On Wednesday, reporters and bystanders watched in shock and horror as an Israeli gunship brutally slaughtered four young Palestinian children (none older than eleven) on an otherwise deserted Gaza beach. After an initial strike, the Israeli planes returned to chase and gun down the four young boys — all cousins — as they ran screaming for their lives. Just 24 hours later, seven children were shot — four of them fatally — by an Israeli naval gunboat while they were playing soccer on a Gaza rooftop.
In the last two weeks, four Israeli have lost their lives.
Too many of us are allowed by the comforts of distance to pretend that what is happening in the Gaza Strip right now does not affect us. That distance comes in many forms: geographic distance, cultural distance, religious distance, racial distance, and linguistic distance. That distance gives shelter to our assertion that what is happening to Gaza is not happening to us. It gives shelter to our rationalizations and our justifications. It gives shelter to our dehumanization of the Palestinian people. It gives shelter to our silence.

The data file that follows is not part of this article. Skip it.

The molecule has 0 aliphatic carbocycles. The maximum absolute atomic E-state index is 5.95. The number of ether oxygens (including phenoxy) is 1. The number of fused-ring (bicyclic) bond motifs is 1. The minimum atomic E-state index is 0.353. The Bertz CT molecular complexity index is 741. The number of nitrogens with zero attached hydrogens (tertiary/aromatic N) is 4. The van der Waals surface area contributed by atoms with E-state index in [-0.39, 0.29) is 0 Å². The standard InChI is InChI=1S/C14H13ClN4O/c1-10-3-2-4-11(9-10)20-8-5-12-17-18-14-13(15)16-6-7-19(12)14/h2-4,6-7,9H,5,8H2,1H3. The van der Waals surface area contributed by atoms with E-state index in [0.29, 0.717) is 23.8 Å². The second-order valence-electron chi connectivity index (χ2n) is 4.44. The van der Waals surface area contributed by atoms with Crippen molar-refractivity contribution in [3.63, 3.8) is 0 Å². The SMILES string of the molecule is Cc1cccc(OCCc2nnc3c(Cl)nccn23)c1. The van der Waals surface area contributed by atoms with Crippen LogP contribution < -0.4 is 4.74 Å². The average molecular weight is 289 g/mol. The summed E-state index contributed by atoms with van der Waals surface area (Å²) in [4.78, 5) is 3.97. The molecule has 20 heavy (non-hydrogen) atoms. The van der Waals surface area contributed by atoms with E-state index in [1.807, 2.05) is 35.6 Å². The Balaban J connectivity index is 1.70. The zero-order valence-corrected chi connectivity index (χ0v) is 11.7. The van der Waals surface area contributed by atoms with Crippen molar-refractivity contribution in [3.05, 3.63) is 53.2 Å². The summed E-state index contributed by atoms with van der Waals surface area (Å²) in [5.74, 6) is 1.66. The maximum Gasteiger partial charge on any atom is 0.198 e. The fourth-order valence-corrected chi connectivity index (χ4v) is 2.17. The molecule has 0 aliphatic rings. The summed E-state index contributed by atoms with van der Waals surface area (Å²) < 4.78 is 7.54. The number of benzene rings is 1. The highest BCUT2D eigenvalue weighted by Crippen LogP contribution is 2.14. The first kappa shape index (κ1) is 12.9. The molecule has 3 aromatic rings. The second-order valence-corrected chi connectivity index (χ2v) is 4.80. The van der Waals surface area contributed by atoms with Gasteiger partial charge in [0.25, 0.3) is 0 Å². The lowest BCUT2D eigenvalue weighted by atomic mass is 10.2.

That distance is also a lie and an illusion.
David Palumbo-Liu writes about how violence in Israel-Palestine is a matter of American studies, particularly in light of our country’s hand in shaping the conflict. He and many other writers have noted the US State Department’s stance in defense of Israeli airstrikes targeting Palestinian civilians; President Obama defended that stance to Muslim American guests at the White House’s annual iftar dinner. Like it or not, America is involved in what is happening in Israel-Palestine.